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Publication(Washington, DC, 2013-06) World BankMaritime transport carries more than nine-tenths of tonnage of world international trade. The international shipping industry, competitive and dominated by private companies, has delivered to trading nations increasing capacity, generally improving service levels, and declining unit shipping costs. To access and extract the maximum benefit from this vital transport resource each nation depends on the performance of its ports sector; not only on the capacity, quality and price of port services but also their connectivity to hinterlands and to the industrial and consumer markets they serve. Ports in India, as in many countries, face continued pressure to handle higher throughput, adapt to larger and more specialized vessels, improve productivity, and adopt new technology and information systems that can meet the increasingly demanding service standards expected by shippers, logistics companies and shipping operators. As in all economic sectors, the success of ports depends not only on investment in its infrastructure but on supportive policy and regulatory structures, and on the effectiveness of the institutions that deliver services to customers. This Report contains an analysis of the current status of India s ports sector, identifies potential constraints on the ability of ports to meet India s future development needs, and sets out a recommended policy framework to increase the efficiency and effectiveness of the sector.
Publication(World Bank, Washington, DC, 2011-05) van Krimpen, ChristiaanThis report sets out various options for regulatory reform of the Indian port sector. The terms of reference from The World Bank require the Author making recommendations to the Ministry of Finance (Department of Economic Affairs) with respect to alternative institutional and legal options for regulation of the port sector in India as well as analysing key considerations in the regulation of this sector and the way they are being addressed in the Indian Ports (Consolidated) Act, 2010, which has been drafted recently. This report is solution-oriented and focuses on day-to-day problems of Indian port management. The problems of the Indian ports (including those of tariff regulation by TAMP) are well known, thoroughly analysed, described in detail and widely discussed in the port sector. A final solution for the restructuring of the sector has not yet been found. This report is written with a view to outlining various alternatives which may help the competent authorities to make final decisions on a new/revised port sector regulatory framework.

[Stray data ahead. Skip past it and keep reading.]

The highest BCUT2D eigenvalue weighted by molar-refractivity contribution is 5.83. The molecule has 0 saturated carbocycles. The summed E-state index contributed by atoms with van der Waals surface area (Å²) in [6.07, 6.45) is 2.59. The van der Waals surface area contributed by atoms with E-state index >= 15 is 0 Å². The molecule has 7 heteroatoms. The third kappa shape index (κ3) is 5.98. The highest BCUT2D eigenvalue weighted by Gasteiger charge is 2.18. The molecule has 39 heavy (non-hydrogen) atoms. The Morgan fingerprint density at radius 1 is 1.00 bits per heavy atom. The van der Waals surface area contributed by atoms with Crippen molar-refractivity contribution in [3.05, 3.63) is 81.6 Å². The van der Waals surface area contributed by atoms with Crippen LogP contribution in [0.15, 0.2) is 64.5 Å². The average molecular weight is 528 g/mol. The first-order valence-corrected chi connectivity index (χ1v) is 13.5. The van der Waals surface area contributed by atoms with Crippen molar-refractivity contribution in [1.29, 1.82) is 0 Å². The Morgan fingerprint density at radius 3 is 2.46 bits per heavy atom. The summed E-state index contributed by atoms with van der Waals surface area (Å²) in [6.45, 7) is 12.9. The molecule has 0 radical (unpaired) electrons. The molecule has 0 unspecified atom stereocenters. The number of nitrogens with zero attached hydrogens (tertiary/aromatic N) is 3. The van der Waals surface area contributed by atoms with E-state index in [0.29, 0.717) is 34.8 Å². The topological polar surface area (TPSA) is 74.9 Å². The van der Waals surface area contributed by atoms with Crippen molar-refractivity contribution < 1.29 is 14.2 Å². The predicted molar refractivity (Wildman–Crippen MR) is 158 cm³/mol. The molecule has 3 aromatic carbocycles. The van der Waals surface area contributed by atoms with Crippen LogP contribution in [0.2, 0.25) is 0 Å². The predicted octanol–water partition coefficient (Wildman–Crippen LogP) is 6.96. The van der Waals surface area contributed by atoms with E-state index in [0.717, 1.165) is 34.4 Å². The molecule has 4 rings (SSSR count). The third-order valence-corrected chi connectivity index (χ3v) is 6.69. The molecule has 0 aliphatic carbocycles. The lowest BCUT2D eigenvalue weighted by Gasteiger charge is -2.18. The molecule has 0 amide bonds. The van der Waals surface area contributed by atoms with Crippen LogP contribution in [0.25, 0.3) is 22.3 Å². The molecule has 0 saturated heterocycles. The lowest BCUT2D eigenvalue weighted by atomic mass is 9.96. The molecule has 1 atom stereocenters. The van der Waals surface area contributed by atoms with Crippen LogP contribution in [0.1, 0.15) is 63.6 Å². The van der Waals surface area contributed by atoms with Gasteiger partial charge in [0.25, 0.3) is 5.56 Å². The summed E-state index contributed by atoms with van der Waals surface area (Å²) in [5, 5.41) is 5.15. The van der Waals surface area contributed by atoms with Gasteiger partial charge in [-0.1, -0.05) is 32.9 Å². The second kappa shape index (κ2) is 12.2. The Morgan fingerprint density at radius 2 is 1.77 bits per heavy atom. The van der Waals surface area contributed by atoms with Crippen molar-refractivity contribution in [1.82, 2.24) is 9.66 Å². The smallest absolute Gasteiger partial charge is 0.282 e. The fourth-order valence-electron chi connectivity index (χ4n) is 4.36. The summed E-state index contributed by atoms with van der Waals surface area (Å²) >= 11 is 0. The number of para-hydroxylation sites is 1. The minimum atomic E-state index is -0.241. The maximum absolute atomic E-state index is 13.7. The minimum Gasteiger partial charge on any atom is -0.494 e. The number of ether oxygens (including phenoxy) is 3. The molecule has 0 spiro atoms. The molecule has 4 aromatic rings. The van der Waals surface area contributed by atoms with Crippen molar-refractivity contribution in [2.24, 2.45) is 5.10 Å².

Publication(Washington, DC, 2007) World BankThis assessment of the Pakistan Infrastructure Implementation Capacity (PIICA) which was carried out at the request of the GoP validates the view that the Government of Pakistan (GoP) plans to more than triple the infrastructure Public Sector Development Program (PSDP), but remains apprehensive about the capacity to implement such programs. In order to understand and address the issues which typically prevail in the industry, extensive analytical work, assembled around four broad based thematic areas - business environment, human resources, materials, equipment and machinery - was undertaken. The report concludes that the industry stakeholders lack capacity to deliver the planned medium term development framework (MTDF) infrastructure. The study has identified areas in which the GoP needs to carry out further work, detailed assessments and research such as: Rationalizing construction related taxes and tariff structures; Create a best practices project specific delivery organization (GoP could use Diamer or Bhasha Dam as an example) using an integrated construction process; Centralizing data on HR availability and future demand for better planning and management; Streamlining and facilitating import of construction equipment; Studying procedures to assist in improving cash flows on projects; Researching and adopting best practices for technical support, financing and credit facilities for the industry; and Institutional arrangements to provide long-term sustainable development of the industry.
Publication(Washington, DC, 2001-01) World BankThe objective of this paper is to serve as an input into the on-going discussions concerning sectoral and cross-sectoral aspects of the strategy. Following this introduction, the second chapter provides a brief background on the region, its people, economy and the transport system. This is needed given that some readers on the Bank side will not be familiar with Colombo. The third chapter reviews the performance of the regional transport system from the point of view of its various users, and attempts to explain the findings in terms of underlying problems and issues. The fourth chapter presents, in summary form, the strategic proposals currently on the table. The fifth chapter provides a critical review of the proposals. The sixth and final chapter reviews the past involvement of the Bank in this sector, then identifies and discusses options that could be considered for future assistance, if the sector emerges as a joint CAS priority. An attempt has been made to shed a stronger light on people concerns, in addition to a traditional focus on transport regulation, infrastructure investments and traffic management. As an explicit sign of this, boxes with real-life travel stories of persons from the CMR have been sprinkled throughout the text.